Children from the slums of Manila are considered the most vulnerable to abuse and discrimination. (Photo by Angie de Silva/ucanews.com)
Filipinos love their children. They care for them, pamper and spoil them at times. They do everything to protect and educate them, meet their needs and launch them on a career.
There it seems to end for many. Love and care for children in general is not projected outside the extended family of the well-to-do. It is clear the poor survive by helping each other.
There are some dedicated Christians and Muslims who work to help the abused and abandoned children but they are a vast minority among a population of 107 million Filipinos.
There are hundreds, if not thousands, of children in need of Good Samaritans. In the Philippines and elsewhere, there are wounded, hungry, lonely, incarcerated children languishing in filthy jail cells.
They are largely ignored, unknown and abandoned by the population in general, and church authorities and well-off politicians in particular.
The government's Juvenile Justice and Welfare Council is working non-stop to try and change these attitudes. But it is fighting an uphill battle against uncaring politicians.
These poor youth are at risk, abandoned, and neglected. Consequently, they often come into conflict with the law.
They need special protection, care and therapy, and education. They are victims of physical and sexual abuse in their families and neighborhoods.
Instead of care and protection, they are treated as criminals and put behind bars with no beds, exercise, counseling, therapy, sunlight, fresh air, education, recreation, proper food, family visits, justice or compassion.
They are "throwaway children" considered by the government and society as useless human garbage. Some are as young as 9 years old.
They are badly treated by irresponsible and uncaring politicians as if they are the scum of the earth, and yet they are all innocent, good children.
Due process for youth in conflict with the law is wanting in the Philippines.
Children are the most important in the world, we learn from Jesus of Nazareth. Their tormentors and abusers must be brought to justice. Instead, their abusers are allowed to go on abusing and incarcerating innocent children.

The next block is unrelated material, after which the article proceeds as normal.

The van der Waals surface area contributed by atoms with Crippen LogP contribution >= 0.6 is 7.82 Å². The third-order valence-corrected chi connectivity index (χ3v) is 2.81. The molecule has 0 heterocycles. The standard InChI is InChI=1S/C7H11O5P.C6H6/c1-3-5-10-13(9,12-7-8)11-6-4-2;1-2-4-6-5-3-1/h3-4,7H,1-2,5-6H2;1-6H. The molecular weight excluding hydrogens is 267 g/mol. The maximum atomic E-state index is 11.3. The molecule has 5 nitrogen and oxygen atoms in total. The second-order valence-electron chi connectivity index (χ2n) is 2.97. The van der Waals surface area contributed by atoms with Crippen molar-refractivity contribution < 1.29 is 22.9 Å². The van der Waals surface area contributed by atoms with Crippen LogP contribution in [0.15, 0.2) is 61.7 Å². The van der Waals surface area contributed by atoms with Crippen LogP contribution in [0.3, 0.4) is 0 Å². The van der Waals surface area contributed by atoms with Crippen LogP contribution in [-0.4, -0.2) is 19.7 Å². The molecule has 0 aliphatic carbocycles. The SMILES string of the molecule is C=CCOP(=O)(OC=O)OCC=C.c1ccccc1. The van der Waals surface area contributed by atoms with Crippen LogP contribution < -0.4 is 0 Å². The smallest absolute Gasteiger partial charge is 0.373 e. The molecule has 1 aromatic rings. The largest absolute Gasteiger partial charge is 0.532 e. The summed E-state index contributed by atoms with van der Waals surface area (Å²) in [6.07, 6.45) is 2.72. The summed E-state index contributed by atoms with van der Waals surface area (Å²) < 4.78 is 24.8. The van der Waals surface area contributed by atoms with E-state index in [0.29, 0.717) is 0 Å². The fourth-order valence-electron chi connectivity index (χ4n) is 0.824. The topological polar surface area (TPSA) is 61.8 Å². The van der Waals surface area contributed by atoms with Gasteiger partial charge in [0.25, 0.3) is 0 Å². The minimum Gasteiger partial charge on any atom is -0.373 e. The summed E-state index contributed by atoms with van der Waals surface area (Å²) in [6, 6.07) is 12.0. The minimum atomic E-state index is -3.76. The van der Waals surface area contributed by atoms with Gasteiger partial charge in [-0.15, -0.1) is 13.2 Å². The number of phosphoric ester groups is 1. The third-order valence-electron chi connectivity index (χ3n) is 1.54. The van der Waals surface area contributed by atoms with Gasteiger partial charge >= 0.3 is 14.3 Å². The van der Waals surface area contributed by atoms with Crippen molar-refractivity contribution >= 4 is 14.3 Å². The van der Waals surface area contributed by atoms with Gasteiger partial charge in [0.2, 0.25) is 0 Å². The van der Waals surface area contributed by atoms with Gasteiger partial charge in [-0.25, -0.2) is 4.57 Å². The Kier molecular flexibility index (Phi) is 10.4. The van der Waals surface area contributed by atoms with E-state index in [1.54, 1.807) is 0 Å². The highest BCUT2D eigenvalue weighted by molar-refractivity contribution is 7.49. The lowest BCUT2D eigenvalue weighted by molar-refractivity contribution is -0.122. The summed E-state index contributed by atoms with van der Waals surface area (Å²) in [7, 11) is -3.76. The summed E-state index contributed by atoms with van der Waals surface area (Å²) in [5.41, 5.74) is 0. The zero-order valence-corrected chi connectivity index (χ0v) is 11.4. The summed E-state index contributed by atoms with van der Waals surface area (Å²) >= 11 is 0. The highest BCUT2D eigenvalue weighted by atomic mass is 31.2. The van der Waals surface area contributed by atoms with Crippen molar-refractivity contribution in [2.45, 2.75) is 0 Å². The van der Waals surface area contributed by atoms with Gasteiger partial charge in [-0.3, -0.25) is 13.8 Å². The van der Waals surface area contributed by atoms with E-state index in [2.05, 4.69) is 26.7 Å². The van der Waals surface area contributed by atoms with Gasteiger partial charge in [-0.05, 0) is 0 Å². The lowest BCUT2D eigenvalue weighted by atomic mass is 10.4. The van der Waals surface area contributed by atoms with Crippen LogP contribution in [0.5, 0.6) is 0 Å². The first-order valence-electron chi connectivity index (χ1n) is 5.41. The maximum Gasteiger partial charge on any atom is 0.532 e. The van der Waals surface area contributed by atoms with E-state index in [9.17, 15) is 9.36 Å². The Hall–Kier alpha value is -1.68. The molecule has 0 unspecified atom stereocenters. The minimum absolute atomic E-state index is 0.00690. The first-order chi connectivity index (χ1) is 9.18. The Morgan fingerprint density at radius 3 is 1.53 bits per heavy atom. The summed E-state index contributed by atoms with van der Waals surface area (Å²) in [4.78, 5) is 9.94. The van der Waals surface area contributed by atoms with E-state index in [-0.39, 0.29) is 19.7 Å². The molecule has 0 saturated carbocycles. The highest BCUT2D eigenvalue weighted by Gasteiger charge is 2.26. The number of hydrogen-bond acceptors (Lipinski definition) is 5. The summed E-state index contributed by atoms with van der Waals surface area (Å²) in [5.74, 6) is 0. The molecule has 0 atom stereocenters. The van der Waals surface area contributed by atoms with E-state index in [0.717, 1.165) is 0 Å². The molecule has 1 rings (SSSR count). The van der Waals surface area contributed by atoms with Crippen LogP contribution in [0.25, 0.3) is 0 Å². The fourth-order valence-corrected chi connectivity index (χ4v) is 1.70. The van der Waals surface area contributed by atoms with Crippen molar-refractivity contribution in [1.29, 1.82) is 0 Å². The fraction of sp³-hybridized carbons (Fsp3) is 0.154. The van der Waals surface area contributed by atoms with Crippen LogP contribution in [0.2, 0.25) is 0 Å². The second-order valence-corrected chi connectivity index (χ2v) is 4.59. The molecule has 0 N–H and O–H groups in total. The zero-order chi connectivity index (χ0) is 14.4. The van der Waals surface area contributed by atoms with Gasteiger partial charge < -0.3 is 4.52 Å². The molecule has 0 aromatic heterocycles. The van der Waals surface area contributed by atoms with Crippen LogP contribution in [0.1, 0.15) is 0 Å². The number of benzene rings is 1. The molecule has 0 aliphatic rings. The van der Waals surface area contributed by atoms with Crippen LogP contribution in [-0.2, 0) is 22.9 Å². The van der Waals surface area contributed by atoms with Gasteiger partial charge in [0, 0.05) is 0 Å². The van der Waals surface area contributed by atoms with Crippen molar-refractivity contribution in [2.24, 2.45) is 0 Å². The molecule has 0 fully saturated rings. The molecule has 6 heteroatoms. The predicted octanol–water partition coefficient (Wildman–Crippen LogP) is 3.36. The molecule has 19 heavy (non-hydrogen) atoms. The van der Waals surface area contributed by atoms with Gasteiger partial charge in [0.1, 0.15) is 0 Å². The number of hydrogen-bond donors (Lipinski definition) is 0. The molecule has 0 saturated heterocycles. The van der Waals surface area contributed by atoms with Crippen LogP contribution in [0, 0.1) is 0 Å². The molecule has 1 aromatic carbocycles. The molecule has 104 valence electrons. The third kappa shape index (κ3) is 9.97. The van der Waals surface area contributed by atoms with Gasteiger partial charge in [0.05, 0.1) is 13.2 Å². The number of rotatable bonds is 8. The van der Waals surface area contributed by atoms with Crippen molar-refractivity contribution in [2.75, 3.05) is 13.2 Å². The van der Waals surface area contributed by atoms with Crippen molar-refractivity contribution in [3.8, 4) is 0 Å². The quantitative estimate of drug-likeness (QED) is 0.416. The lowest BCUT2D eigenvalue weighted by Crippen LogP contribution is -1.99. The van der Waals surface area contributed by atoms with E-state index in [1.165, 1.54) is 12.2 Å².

These gospel values to care for poor jailed children are generally ignored by the church, by many children's agencies, and by society.
What the children deserve and need is to be freed, respected, helped, and encouraged, affirmed and supported. Instead, they are ignored.
Witness the hardship and listen to their voices begging to be freed and reunited with their parents. Listen to them wail as they lie on the cold, hard concrete floor, hungry and sick with no one to help them.
In most cases for kids behind bars, there is no official hearing, no interviews, no presumption of innocence. They get no legal aid, yet suffer violation after violation of their rights.
The younger ones are bullied, often sexually and physically abused by the older ones, and sometimes by the guards. Some small children are in cells with mentally challenged adults, which is a grave crime. They live in fear.
Many look at the children as criminals. Some government leaders even want to change the law so that 9-year-olds can be held criminally liable and stand trial.
These children need help. Our home for the children we rescued is in the countryside and it's almost full. There, they receive education, therapy, and can enjoy a good and happy life.
This could be possible for all Filipino children who run afoul of the law, if only government officials would show the commitment to really help.
Irish Father Shay Cullen, SSC, established the Preda Foundation in Olongapo City in 1974 to promote human rights and the rights of children, especially victims of sex abuse.